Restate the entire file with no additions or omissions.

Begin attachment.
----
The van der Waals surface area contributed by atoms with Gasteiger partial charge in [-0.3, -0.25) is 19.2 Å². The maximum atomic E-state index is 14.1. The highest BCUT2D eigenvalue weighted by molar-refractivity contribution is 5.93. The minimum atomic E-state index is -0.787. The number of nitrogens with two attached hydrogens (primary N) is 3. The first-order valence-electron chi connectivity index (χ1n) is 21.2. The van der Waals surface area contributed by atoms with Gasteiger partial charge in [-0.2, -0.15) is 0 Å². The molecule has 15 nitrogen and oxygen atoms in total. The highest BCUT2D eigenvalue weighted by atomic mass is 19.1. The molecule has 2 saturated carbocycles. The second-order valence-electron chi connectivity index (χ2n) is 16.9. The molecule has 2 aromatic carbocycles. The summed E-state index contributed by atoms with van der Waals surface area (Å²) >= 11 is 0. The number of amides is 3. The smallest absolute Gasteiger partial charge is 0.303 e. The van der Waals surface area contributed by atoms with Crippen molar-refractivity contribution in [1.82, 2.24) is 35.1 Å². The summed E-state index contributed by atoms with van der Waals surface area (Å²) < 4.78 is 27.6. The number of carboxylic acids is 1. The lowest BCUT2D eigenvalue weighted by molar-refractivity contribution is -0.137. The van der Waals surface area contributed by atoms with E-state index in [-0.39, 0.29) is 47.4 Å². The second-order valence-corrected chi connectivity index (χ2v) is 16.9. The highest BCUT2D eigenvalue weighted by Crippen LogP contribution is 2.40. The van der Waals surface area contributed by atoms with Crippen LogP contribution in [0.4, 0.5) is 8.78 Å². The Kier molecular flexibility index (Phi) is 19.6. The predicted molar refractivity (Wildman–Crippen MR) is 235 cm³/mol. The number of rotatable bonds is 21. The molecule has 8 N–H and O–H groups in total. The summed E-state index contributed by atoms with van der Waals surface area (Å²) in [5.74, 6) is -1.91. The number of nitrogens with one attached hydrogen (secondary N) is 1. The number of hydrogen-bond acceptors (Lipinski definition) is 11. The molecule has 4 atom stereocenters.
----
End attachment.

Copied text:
The van der Waals surface area contributed by atoms with Gasteiger partial charge in [-0.3, -0.25) is 19.2 Å². The maximum atomic E-state index is 14.1. The highest BCUT2D eigenvalue weighted by molar-refractivity contribution is 5.93. The minimum atomic E-state index is -0.787. The number of nitrogens with two attached hydrogens (primary N) is 3. The first-order valence-electron chi connectivity index (χ1n) is 21.2. The van der Waals surface area contributed by atoms with Gasteiger partial charge in [-0.2, -0.15) is 0 Å². The molecule has 15 nitrogen and oxygen atoms in total. The highest BCUT2D eigenvalue weighted by atomic mass is 19.1. The molecule has 2 saturated carbocycles. The second-order valence-electron chi connectivity index (χ2n) is 16.9. The molecule has 2 aromatic carbocycles. The summed E-state index contributed by atoms with van der Waals surface area (Å²) >= 11 is 0. The number of amides is 3. The smallest absolute Gasteiger partial charge is 0.303 e. The van der Waals surface area contributed by atoms with Crippen molar-refractivity contribution in [1.82, 2.24) is 35.1 Å². The summed E-state index contributed by atoms with van der Waals surface area (Å²) < 4.78 is 27.6. The number of carboxylic acids is 1. The lowest BCUT2D eigenvalue weighted by molar-refractivity contribution is -0.137. The van der Waals surface area contributed by atoms with E-state index in [-0.39, 0.29) is 47.4 Å². The second-order valence-corrected chi connectivity index (χ2v) is 16.9. The highest BCUT2D eigenvalue weighted by Crippen LogP contribution is 2.40. The van der Waals surface area contributed by atoms with Crippen LogP contribution in [0.4, 0.5) is 8.78 Å². The Kier molecular flexibility index (Phi) is 19.6. The predicted molar refractivity (Wildman–Crippen MR) is 235 cm³/mol. The number of rotatable bonds is 21. The molecule has 8 N–H and O–H groups in total. The summed E-state index contributed by atoms with van der Waals surface area (Å²) in [5.74, 6) is -1.91. The number of nitrogens with one attached hydrogen (secondary N) is 1. The number of hydrogen-bond acceptors (Lipinski definition) is 11. The molecule has 4 atom stereocenters.